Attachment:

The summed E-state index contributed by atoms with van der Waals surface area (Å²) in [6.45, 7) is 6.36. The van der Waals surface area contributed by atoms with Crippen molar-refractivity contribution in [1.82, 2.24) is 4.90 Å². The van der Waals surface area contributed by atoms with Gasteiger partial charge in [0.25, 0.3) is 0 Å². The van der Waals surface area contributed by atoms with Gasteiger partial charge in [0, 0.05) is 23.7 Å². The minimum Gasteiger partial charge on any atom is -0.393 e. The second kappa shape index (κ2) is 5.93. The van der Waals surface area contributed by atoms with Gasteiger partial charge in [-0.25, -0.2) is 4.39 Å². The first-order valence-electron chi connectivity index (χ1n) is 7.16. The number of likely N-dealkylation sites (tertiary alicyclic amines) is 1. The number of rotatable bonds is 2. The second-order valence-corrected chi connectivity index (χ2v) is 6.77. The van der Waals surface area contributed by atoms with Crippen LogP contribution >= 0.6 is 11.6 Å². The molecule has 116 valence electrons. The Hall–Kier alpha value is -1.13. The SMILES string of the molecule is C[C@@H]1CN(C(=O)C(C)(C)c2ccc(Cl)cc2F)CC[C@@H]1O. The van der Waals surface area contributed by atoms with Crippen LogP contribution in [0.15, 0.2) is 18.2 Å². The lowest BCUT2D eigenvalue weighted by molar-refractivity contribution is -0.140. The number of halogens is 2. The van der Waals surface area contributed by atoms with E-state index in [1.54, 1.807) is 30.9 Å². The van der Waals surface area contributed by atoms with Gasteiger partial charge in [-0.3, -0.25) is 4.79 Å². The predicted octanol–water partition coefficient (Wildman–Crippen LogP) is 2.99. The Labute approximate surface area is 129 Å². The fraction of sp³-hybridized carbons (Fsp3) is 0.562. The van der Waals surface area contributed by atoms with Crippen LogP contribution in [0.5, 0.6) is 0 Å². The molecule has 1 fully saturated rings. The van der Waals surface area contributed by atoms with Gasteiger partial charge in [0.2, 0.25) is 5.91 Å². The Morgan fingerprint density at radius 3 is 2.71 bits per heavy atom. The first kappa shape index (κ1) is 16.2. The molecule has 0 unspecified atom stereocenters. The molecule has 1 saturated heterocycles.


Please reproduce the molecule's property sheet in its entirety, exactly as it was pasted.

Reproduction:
The summed E-state index contributed by atoms with van der Waals surface area (Å²) in [6.45, 7) is 6.36. The van der Waals surface area contributed by atoms with Crippen molar-refractivity contribution in [1.82, 2.24) is 4.90 Å². The van der Waals surface area contributed by atoms with Gasteiger partial charge in [0.25, 0.3) is 0 Å². The van der Waals surface area contributed by atoms with Gasteiger partial charge in [0, 0.05) is 23.7 Å². The minimum Gasteiger partial charge on any atom is -0.393 e. The second kappa shape index (κ2) is 5.93. The van der Waals surface area contributed by atoms with Gasteiger partial charge in [-0.25, -0.2) is 4.39 Å². The first-order valence-electron chi connectivity index (χ1n) is 7.16. The number of likely N-dealkylation sites (tertiary alicyclic amines) is 1. The number of rotatable bonds is 2. The second-order valence-corrected chi connectivity index (χ2v) is 6.77. The van der Waals surface area contributed by atoms with Crippen LogP contribution >= 0.6 is 11.6 Å². The molecule has 116 valence electrons. The Hall–Kier alpha value is -1.13. The SMILES string of the molecule is C[C@@H]1CN(C(=O)C(C)(C)c2ccc(Cl)cc2F)CC[C@@H]1O. The van der Waals surface area contributed by atoms with Crippen LogP contribution in [0.15, 0.2) is 18.2 Å². The lowest BCUT2D eigenvalue weighted by molar-refractivity contribution is -0.140. The number of halogens is 2. The van der Waals surface area contributed by atoms with E-state index in [1.54, 1.807) is 30.9 Å². The van der Waals surface area contributed by atoms with Gasteiger partial charge in [-0.3, -0.25) is 4.79 Å². The predicted octanol–water partition coefficient (Wildman–Crippen LogP) is 2.99. The Labute approximate surface area is 129 Å². The fraction of sp³-hybridized carbons (Fsp3) is 0.562. The van der Waals surface area contributed by atoms with Crippen LogP contribution in [0.5, 0.6) is 0 Å². The molecule has 1 fully saturated rings. The van der Waals surface area contributed by atoms with Gasteiger partial charge in [0.2, 0.25) is 5.91 Å². The Morgan fingerprint density at radius 3 is 2.71 bits per heavy atom. The first kappa shape index (κ1) is 16.2. The molecule has 0 unspecified atom stereocenters. The molecule has 1 saturated heterocycles.